Cancer Update 08 May 2017

Having temporarily stopped my two weekly sessions of chemotherapy Avastin and Capicitabine in mid- January, with the intent of aiming for a hip revision, which I had been told I needed in 2015, I eventually had a type of Petscan, paid for privately, which would show any problems with the bones.

The result was that I had no bone cancer or arthritis, and that the hip had now fully healed. Around the hip area though, there was something amiss still, as that area was brilliantly highlighted on the scan.
I saw the private surgeon for these results. He said that the problem was most likely due to the metal cables which are used to keep the setting bones in place at the time of the operation, and that they now were cutting into the interior of the hip and causing the pain and mobility problems which I had been beset by for the past three years, since the operation.

I kept the consultation which I had been given by the NHS to see an orthopaedic surgeon also, prior to the private consultation. This surgeon repeated the same as he had done in the past year that he did not believe a hip revision would be wise and that he would not recommend one for me. He said I could not go on his list.

This surgeon did not examine me nor offer me a new scan or up to date x-ray of any kind at all. He advised me to get back on my chemotherapy. He could offer me nothing.

The private consultant, one who also works for the NHS, (they actually know each other), said that he could remove the metal cables in a thirty minute operation if I was paying privately. I asked him if he would carry it out. He said he could but not until 28 April, so this would mean, allowing for a month of healing after the operation, a period of four and a half months off chemotherapy. I underwent a preoperative assessment which showed good results, blood pressure 128 over 82, BMI 22.1, cholesterol normal, no diabetes, no heart problems, in fact all extremely encouraging. The oncologist had estimated that I should only be off chemo for three months. I was concerned now. As the time for the operation drew near I began to experience the most severe pains in my liver and back and shoulder. I discussed this with the oncologist and decided to cancel the operation and return to the chemotherapy straight away, which I began again at the end of April. I followed my gut feeling that this was the right thing to do following the pains in my liver.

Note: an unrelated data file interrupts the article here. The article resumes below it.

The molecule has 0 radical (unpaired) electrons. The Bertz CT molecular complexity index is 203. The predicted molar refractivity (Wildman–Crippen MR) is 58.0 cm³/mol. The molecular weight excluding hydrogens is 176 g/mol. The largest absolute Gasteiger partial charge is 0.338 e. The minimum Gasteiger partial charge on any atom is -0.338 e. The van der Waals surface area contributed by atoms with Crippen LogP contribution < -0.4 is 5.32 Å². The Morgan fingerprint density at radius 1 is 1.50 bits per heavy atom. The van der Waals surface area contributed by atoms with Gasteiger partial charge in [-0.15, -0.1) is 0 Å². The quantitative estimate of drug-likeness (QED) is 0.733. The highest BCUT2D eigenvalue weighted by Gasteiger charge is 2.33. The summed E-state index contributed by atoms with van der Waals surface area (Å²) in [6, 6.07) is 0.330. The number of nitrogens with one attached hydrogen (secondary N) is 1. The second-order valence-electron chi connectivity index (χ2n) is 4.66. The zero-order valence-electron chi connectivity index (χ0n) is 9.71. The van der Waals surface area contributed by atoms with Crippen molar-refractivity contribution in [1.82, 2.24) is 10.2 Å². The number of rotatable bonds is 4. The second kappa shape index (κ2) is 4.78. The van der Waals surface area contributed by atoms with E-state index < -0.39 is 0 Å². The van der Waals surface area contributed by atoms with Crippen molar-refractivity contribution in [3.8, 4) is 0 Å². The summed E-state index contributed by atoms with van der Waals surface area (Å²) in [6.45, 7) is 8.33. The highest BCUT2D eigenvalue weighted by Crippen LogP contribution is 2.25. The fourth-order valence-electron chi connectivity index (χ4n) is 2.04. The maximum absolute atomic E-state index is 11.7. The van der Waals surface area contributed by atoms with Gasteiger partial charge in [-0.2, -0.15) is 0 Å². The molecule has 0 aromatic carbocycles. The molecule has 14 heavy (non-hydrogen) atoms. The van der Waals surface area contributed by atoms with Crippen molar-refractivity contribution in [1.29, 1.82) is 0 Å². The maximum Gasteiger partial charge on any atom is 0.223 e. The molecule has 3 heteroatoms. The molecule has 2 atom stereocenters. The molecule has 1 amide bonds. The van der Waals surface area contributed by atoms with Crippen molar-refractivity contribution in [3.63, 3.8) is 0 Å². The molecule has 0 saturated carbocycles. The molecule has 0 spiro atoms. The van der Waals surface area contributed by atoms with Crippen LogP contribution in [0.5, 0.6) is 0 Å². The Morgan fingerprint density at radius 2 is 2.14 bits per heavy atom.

The secretary to the private consultant was very concerned and advised me to pencil in a date at the end of the summer, so if I were in a good position with the liver, I could still have the metal cables removed.
She also said that the NHS Derriford appears not to be carrying out much in the way of hip or knee operations at present, and only doing critical operations. Last week the private secretary phoned to ask how I was. I thought it was really kind of her.

The National Health consultant whom I had seen, made me feel as if I was not worth bothering with as I had cancer, even though it was my own oncologist who had pressed for and recommended me for the operation to give me a better quality of life. This is the difference between individuals. It therefore pays in these circumstances to ask for a second opinion and I would recommend that to anyone in this kind of predicament.

What was believed to be a major hip revision turned out to be a thirty minutes operation removing the cables from the hip.So now back on the chemotherapy I feel as if I have done the right thing but I have no idea whether I will be in a position again to have the cables removed.

The oncologist said that he did not think I would be in the position again to undergo this operation at a later date as the liver would not be healthy enough to allow it. Chemotherapy, although it kills cancer cells, it also affects the normal cells of the liver and body, and so this is where I have got to.
I have found continuous chemotherapy hard going but it is the only alternative I have left now. We had not been away from home since last September when I was on a chemotherapy break.
I the past weeks, an old friend passed away and we decided we would attend the funeral up in the Midlands. It is a big undertaking travelling and being away from home when you are struggling with the side effects of chemotherapy.

However we have to try to make the best of life so we arranged to have a week away, attending the funeral and then seeing friends whom we try to keep in touch with.

The weather has been kind – dry and bright and we always know when we arrive in Warwickshire because of the magnificent specimens of mature oaks and abundance of mistletoe around those midland areas.

The countryside is at its best in May I think and the numerous blossoms on trees and hedgerows scented the air and coloured the landscape. The boughs of creamy hawthorn may hung heavily, and trimmed every lane and roadside. Dandelion clocks covered the grass verges and the brilliant golden yellow of rape seed flowers stretched far into the horizon. Horse chestnuts spread wide, laden with giant candles.
Being outside even for a drive, in this landscape, lifts the spirits and focuses optimism and gratitude. Nature is a powerful drug and soothes the troubled body and soul.

We have booked some time away now down by the wild sea and landscapes and will let nature work its medicine on us!

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Copyright: CBCSG 05-14.